(AP Photo/J. Scott Applewhite)
Barack Obama’s nomination of John Kerry as secretary of state gives the Senate a critical opportunity to probe the administration’s foreign policy priorities—and many of those policies demand inquiry. The Republicans—who, like Senator John McCain, sniped disgracefully at UN Ambassador Susan Rice—have expressed few coherent reservations about our current course. So it will be incumbent upon Democrats on the Senate Foreign Relations Committee to lead a responsible review.
Here are a few questions senators should ask the nominee.
§ Presidential war making: Are there any limits to the president’s war powers in the so-called “war on terror”? Contrary to expectations, Obama has broadened the Bush administration’s view that the congressional resolution authorizing the pursuit of Al Qaeda after 9/11 gives the president the right to attack any suspect group in any country as long as there are terrorists—in other words, forever. That prerogative is said to include the power to kill anyone (including US citizens) that the president decides poses a terrorist threat to the United States. How would you reconcile this position with the Constitution? How would you suggest that Congress enforce accountability on a president who targets and kills innocent people by mistake?
§ Climate change: Do you consider global warming a clear and present danger to our national security? In his first inaugural address, Obama raised the hope that we would begin to “roll back the specter of a warming planet.” Yet the United States was essentially AWOL in the recent climate negotiations in Doha, and thus a key contributor to their failure. Do you plan to change course?
§ Global economic recovery: Does mass unemployment in the United States, recession in Europe and Japan, and continued trade conflict with China require new international policies from the United States? Washington is pivoting toward more austerity at home, while economic growth here and abroad is faltering. We are headed for a synchronized global recession with new trade and currency wars, when what we need is a synchronized global recovery. What steps would you recommend to revive sustainable economic growth as a part of our global policy?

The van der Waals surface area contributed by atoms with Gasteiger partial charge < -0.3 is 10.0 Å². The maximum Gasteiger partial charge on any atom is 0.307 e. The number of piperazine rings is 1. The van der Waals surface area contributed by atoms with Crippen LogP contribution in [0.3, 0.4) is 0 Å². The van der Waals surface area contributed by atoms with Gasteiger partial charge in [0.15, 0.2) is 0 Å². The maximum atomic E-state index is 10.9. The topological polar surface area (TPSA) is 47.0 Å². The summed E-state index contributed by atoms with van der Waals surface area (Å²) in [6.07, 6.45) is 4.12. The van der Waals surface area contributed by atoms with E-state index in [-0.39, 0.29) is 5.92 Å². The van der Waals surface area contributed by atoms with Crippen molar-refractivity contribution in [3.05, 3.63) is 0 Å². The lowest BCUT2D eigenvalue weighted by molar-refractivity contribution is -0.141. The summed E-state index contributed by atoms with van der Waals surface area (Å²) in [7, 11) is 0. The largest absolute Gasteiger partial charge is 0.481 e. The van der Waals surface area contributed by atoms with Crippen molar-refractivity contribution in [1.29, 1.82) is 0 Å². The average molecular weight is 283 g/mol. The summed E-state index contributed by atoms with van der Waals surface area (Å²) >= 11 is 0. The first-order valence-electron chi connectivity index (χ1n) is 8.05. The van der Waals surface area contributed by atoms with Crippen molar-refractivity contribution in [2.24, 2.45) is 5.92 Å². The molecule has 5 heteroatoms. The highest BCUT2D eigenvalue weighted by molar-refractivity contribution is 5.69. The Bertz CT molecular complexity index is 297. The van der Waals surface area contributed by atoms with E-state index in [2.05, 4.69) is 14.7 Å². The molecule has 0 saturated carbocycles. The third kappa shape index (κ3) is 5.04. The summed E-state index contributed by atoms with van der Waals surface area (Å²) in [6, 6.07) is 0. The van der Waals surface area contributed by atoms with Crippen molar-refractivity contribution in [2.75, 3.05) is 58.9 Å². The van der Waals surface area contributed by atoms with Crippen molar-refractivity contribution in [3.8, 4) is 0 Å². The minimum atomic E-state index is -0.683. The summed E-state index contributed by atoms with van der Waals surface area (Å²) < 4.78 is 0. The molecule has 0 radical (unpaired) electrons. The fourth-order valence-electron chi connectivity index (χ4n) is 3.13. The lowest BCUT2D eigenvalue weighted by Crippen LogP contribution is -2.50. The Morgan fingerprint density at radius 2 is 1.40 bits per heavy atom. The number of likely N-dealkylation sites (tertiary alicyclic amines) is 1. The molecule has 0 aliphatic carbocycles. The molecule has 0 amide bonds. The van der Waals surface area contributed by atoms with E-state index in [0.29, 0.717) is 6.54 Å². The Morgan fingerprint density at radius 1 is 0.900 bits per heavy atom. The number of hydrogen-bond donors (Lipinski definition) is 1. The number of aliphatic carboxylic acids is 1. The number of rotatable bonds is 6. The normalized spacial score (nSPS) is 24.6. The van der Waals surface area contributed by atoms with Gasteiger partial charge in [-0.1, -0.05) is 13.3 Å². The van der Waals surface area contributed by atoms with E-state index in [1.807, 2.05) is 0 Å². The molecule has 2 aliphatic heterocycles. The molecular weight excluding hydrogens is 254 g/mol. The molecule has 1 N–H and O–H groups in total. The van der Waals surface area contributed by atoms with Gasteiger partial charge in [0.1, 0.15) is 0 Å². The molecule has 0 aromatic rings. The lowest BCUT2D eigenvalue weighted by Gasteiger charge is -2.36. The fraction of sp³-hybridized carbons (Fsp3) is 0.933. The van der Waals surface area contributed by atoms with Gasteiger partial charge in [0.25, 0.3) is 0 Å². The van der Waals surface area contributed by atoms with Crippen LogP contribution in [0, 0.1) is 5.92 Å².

§ Militarization of US foreign policy: How can the State Department reclaim from the military its proper role as the lead agency of US policy abroad? The militarization of foreign policy has continued unabated in the first Obama term. Regional military commanders act in effect as proconsuls who have far greater weight than ambassadors in regions around the world. Many countries know the United States only for its military bases, its military trainers or its drone attacks. Our foreign assistance budget is a global disgrace, while military spending is higher than it was at the height of the Cold War under Ronald Reagan. What commitments have been made, if any, by the president in terms of correcting this wrongheaded imbalance?
§ Afghanistan: Do you support the continued waste of lives and billions of dollars on this war? And what will you do diplomatically to ensure that our exit is not delayed beyond 2014? Reports are circulating that the administration plans to keep a military force of unknown size in Afghanistan past 2014, and has pledged another decade of financial support for a regime that at least one US official has called a “vertically integrated criminal enterprise.” What limits would you urge for this misguided commitment?
§ The Middle East: What should US priorities be in this region, as the promise of the Arab Spring looks increasingly like the Arab Fall, with a proliferation of regional militias in Libya, increasing tensions in Egypt and growing sectarianism among Syria’s rebels? How can we claim to support democracy in the Arab world when the monarchy in Bahrain—our ally and host of the US Navy’s Fifth Fleet—imprisons and kills peaceful protesters? Given the shredding of the peace process between Israel and the Palestinians, do you believe our “Israel right or wrong” policy adequately protects America’s security interests? Is it more, or less, important now for the United States to push for a fair settlement of the conflict by establishing a viable Palestinian state?
§ Iran and nuclear peril: Do you believe our current strategy of ratcheting up sanctions while retaining the option of using military force prevents Iran from joining Israel, Pakistan and India in developing a nuclear weapon? Is it possible that these threats are actually accelerating Iran’s nuclear efforts and helping to create support in the country for a nuclear weapons capability? Iran has often said it does not want nuclear weapons, especially if countries like Israel give up theirs. Would you be willing to test Iran’s interest in what is known as a “grand bargain” (in which, among other things, Washington would renounce regime change and accept normalized relations in exchange for Tehran’s agreeing to intrusive inspections by the International Atomic Energy Agency)?
This is only a small sample of the questions that any nominee should answer. We are facing monumental foreign policy challenges. It’s time for the Senate to get beyond partisan cheap shots and exercise its constitutional responsibility to ask John Kerry how the administration plans to address them.
Back in 2001, David Corn wrote an incisive piece on “Defining John Kerry ."